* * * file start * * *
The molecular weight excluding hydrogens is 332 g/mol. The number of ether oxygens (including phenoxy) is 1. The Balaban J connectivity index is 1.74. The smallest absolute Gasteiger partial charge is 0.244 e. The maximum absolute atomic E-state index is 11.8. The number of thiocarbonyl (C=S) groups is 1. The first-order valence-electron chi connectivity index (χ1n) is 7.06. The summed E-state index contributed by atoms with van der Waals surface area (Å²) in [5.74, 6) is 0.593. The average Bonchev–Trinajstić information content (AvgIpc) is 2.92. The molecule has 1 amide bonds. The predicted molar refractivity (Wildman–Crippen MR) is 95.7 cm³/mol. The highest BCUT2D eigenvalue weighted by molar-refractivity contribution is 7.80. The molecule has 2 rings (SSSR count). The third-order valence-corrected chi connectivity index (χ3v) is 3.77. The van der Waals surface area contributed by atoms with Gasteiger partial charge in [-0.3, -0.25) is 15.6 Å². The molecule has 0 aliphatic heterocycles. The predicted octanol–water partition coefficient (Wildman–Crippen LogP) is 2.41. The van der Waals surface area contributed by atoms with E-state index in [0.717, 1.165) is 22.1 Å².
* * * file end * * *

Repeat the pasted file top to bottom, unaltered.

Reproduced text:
The molecular weight excluding hydrogens is 332 g/mol. The number of ether oxygens (including phenoxy) is 1. The Balaban J connectivity index is 1.74. The smallest absolute Gasteiger partial charge is 0.244 e. The maximum absolute atomic E-state index is 11.8. The number of thiocarbonyl (C=S) groups is 1. The first-order valence-electron chi connectivity index (χ1n) is 7.06. The summed E-state index contributed by atoms with van der Waals surface area (Å²) in [5.74, 6) is 0.593. The average Bonchev–Trinajstić information content (AvgIpc) is 2.92. The molecule has 1 amide bonds. The predicted molar refractivity (Wildman–Crippen MR) is 95.7 cm³/mol. The highest BCUT2D eigenvalue weighted by molar-refractivity contribution is 7.80. The molecule has 2 rings (SSSR count). The third-order valence-corrected chi connectivity index (χ3v) is 3.77. The van der Waals surface area contributed by atoms with Gasteiger partial charge in [-0.3, -0.25) is 15.6 Å². The molecule has 0 aliphatic heterocycles. The predicted octanol–water partition coefficient (Wildman–Crippen LogP) is 2.41. The van der Waals surface area contributed by atoms with E-state index in [0.717, 1.165) is 22.1 Å².